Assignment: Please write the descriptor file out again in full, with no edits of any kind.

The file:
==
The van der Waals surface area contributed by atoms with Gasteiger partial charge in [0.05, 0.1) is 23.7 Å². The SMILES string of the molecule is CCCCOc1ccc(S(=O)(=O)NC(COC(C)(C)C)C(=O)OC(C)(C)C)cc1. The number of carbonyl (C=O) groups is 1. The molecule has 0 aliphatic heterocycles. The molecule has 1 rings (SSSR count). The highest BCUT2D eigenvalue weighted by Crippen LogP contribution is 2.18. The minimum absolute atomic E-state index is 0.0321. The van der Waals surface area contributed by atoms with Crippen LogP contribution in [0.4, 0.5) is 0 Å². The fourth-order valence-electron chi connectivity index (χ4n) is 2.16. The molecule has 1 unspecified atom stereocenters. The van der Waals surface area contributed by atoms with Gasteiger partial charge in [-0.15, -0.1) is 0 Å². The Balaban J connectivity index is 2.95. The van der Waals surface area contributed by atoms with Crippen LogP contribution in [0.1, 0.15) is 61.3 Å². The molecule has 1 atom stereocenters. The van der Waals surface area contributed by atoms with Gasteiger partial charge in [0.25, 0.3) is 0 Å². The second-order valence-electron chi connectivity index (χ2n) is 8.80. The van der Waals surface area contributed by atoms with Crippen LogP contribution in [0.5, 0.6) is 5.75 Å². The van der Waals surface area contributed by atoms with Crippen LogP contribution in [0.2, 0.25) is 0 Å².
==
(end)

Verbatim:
The van der Waals surface area contributed by atoms with Gasteiger partial charge in [0.05, 0.1) is 23.7 Å². The SMILES string of the molecule is CCCCOc1ccc(S(=O)(=O)NC(COC(C)(C)C)C(=O)OC(C)(C)C)cc1. The number of carbonyl (C=O) groups is 1. The molecule has 0 aliphatic heterocycles. The molecule has 1 rings (SSSR count). The highest BCUT2D eigenvalue weighted by Crippen LogP contribution is 2.18. The minimum absolute atomic E-state index is 0.0321. The van der Waals surface area contributed by atoms with Crippen LogP contribution in [0.4, 0.5) is 0 Å². The fourth-order valence-electron chi connectivity index (χ4n) is 2.16. The molecule has 1 unspecified atom stereocenters. The van der Waals surface area contributed by atoms with Gasteiger partial charge in [-0.15, -0.1) is 0 Å². The Balaban J connectivity index is 2.95. The van der Waals surface area contributed by atoms with Crippen LogP contribution in [0.1, 0.15) is 61.3 Å². The molecule has 1 atom stereocenters. The van der Waals surface area contributed by atoms with Gasteiger partial charge in [0.25, 0.3) is 0 Å². The second-order valence-electron chi connectivity index (χ2n) is 8.80. The van der Waals surface area contributed by atoms with Crippen LogP contribution in [0.5, 0.6) is 5.75 Å². The van der Waals surface area contributed by atoms with Crippen LogP contribution in [0.2, 0.25) is 0 Å².